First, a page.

To evaluate the fate of inhaled micrometer and submicrometer aerosols, we first extract some of the underlying deposition statistics. Figure 4*A* presents deposition efficiencies (fraction) in the acinar domain as a function of time. For UFPs with diameters of *d*_{p} ≤ 0.05 μm, total deposition inside the domain is reached almost instantly (*t* < 0.1τ) due to their highly diffusive nature. Concurrently, heavy aerosols (*d*_{p} = 5 μm) deposit nearly just as fast under the fast action of gravity with *H* > 1 (Fig. 4*A*). In contrast, aerosols in the intermediate size range (0.1 μm < *d*_{p} ≤ 1 μm) exhibit much lower deposition efficiencies with long, asymptotic deposition times; namely, these particles are neither subject to strong diffusive nor gravitational mechanisms. For example, the deposition efficiency for *d*_{p} = 0.5 μm particles is the lowest (within the finite particle sizes investigated) and reaches only 60% after five breathing cycles, whereas 0.1- and 1-μm particles reach asymptotically <85% and <80%, respectively, over the same cumulative time. Note that particles not deposited have, for the main part, exited the domain within the first exhalation phase and are thus considered as exhaled (i.e., they do not reenter the model). As such, our results do not capture deposition phenomena occurring in more proximal airway generations (e.g., terminal bronchioles) and cannot be directly compared with semiempirical models for broad lung deposition data in the alveolar region (24, 28).

Figure 4*B* classifies deposited particles according to ductal and alveolar deposition. Here, ductal deposition includes deposition in the connecting ducts between the acinar generations as well as on the alveolar rings, where we define the thickness of the ring to be 12.5 μm (5% *d*_{Alveolar}) following in vivo bronchoscopy measurements in human adults (62). The ratio of alveolar to ductal deposition varies considerably according to particle size, where larger (heavy) and smaller (diffusive) particles in the spectrum are more likely to reach alveoli (i.e., inside alveolar cavities). In contrast, intermediate particle sizes mainly deposit near alveolar openings in the acinar ducts. Overall, we observe a significant spread in the total alveolar deposition fraction ranging from ∼14.4% (*d*_{p} = 0.5 μm) to 60.7% (*d*_{p} = 5 μm).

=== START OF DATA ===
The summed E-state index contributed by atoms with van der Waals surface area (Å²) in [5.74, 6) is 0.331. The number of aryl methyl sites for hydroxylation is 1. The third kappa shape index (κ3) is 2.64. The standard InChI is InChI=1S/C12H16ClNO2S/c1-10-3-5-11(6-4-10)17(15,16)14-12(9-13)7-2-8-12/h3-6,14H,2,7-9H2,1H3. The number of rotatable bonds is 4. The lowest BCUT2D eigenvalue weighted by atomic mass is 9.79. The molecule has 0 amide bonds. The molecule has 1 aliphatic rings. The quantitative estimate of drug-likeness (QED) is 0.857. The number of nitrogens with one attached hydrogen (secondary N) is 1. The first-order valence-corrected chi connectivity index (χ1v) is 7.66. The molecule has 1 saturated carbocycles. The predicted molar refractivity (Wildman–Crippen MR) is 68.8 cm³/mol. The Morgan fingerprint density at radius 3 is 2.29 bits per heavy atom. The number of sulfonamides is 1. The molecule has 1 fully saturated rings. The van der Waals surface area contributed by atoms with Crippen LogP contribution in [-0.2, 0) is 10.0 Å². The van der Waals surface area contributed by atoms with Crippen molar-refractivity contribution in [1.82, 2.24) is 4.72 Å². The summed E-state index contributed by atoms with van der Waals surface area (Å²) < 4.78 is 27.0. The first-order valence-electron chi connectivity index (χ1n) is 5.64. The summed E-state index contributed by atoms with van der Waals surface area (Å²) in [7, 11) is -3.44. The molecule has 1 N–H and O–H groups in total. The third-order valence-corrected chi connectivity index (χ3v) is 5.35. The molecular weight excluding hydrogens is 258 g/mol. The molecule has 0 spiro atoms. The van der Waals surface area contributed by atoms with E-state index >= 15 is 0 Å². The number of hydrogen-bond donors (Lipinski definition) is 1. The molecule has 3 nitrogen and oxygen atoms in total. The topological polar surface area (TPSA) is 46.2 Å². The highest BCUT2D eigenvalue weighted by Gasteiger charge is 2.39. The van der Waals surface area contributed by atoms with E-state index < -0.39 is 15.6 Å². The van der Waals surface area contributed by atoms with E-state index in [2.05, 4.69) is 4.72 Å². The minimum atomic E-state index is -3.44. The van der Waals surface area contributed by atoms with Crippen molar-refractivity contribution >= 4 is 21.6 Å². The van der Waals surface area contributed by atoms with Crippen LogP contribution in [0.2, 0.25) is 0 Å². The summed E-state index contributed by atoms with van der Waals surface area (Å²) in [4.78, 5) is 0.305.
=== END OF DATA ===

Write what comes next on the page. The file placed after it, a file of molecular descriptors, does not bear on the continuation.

As Fig. 5 emphasizes (note the logarithmic scale), deposition density varies strongly according to particle diameter. Smaller and larger aerosols yield localized “hotspots,” in particular in the first acinar generation (Fig. 5, *A* and *F*). In contrast, particles with sizes in the midrange (*d*_{p} = 0.1–0.5 μm) are much more widely spread over the entire domain (Fig. 5, *C*–*E*), resulting in considerably lower deposition densities. We note that for a fixed number of initially injected particles the maximum deposition density spans an order of magnitude from 388 (*d*_{p} = 0.5 μm) to 3,910 particles (*d*_{p} = 5 μm) per control volume; these latter results are correlated with the local acinar location of density maxima. For example, while the deposition hotspot for *d*_{p} = 5 μm aerosols is located in *generation 0* (Fig. 5*D*), that of *d*_{p} = 0.5 μm is located in the third acinar generation (Fig. 5*F*).

Following the above results, Fig. 6 discriminates the spatial distribution of aerosol deposition according to their penetration depth; namely, the relative deposition (i.e., distribution) is shown according to acinar generation. As Fig. 6 shows, the deposition of small (*d*_{p} = 0.1 μm) and large (*d*_{p} = 5 μm) particles is strongly biased towards proximal acinar generations with a peak deposition in *generation 0* of more than 95 and 80%, respectively; it should be noted that for 5-μm particles local deposition sites within *generation 0* depend on the specific orientation of gravity. Nevertheless, these results emphasize that both highly diffusive and heavy particles are unlikely to reach the deeper, more distal acinar generations, i.e., diffusion and sedimentation act too quickly. Particles with diameters in the range of 0.1–1 μm deposit on the other hand in more distal acinar generations, with a peak located in *generation 2*. For such particles, a more uniform deposition distribution can be noted across the acinar generations, in line with the findings of Fig. 5. Namely, 0.1-μm aerosols exhibit the most homogeneous spread with a relative maximum of only 25.8%. Overall, however, deposition in the most distal acinar generations (i.e., *generations 4* and *5*) remains overwhelmingly low (<<10%) if not absent, across all particle sizes. This is a direct result of the finite maximal ductal path length of the convective tidal front under quiet Vt conditions (i.e., a deep inhalation maneuver is anticipated to carry the bolus front more distally).

## DISCUSSION